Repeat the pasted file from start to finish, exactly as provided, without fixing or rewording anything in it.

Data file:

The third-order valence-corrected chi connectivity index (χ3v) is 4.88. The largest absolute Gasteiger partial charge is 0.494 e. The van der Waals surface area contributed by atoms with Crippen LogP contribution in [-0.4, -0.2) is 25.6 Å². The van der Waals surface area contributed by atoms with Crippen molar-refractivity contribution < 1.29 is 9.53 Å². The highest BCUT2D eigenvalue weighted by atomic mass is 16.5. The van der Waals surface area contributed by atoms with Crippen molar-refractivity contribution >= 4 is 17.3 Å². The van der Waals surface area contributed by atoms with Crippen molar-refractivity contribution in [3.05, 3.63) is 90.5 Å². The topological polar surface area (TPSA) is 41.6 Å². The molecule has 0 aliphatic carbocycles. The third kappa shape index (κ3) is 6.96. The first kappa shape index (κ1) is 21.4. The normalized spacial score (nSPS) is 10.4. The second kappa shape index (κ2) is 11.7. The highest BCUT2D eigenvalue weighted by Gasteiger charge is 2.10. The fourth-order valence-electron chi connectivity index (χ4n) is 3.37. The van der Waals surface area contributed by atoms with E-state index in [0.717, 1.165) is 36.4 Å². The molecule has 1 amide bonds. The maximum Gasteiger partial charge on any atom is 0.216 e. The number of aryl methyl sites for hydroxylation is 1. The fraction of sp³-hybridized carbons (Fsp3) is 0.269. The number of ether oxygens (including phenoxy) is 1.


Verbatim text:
The third-order valence-corrected chi connectivity index (χ3v) is 4.88. The largest absolute Gasteiger partial charge is 0.494 e. The van der Waals surface area contributed by atoms with Crippen LogP contribution in [-0.4, -0.2) is 25.6 Å². The van der Waals surface area contributed by atoms with Crippen molar-refractivity contribution < 1.29 is 9.53 Å². The highest BCUT2D eigenvalue weighted by atomic mass is 16.5. The van der Waals surface area contributed by atoms with Crippen molar-refractivity contribution >= 4 is 17.3 Å². The van der Waals surface area contributed by atoms with Crippen molar-refractivity contribution in [3.05, 3.63) is 90.5 Å². The topological polar surface area (TPSA) is 41.6 Å². The molecule has 0 aliphatic carbocycles. The third kappa shape index (κ3) is 6.96. The first kappa shape index (κ1) is 21.4. The normalized spacial score (nSPS) is 10.4. The second kappa shape index (κ2) is 11.7. The highest BCUT2D eigenvalue weighted by Gasteiger charge is 2.10. The fourth-order valence-electron chi connectivity index (χ4n) is 3.37. The van der Waals surface area contributed by atoms with E-state index in [0.717, 1.165) is 36.4 Å². The molecule has 1 amide bonds. The maximum Gasteiger partial charge on any atom is 0.216 e. The number of aryl methyl sites for hydroxylation is 1. The fraction of sp³-hybridized carbons (Fsp3) is 0.269. The number of ether oxygens (including phenoxy) is 1.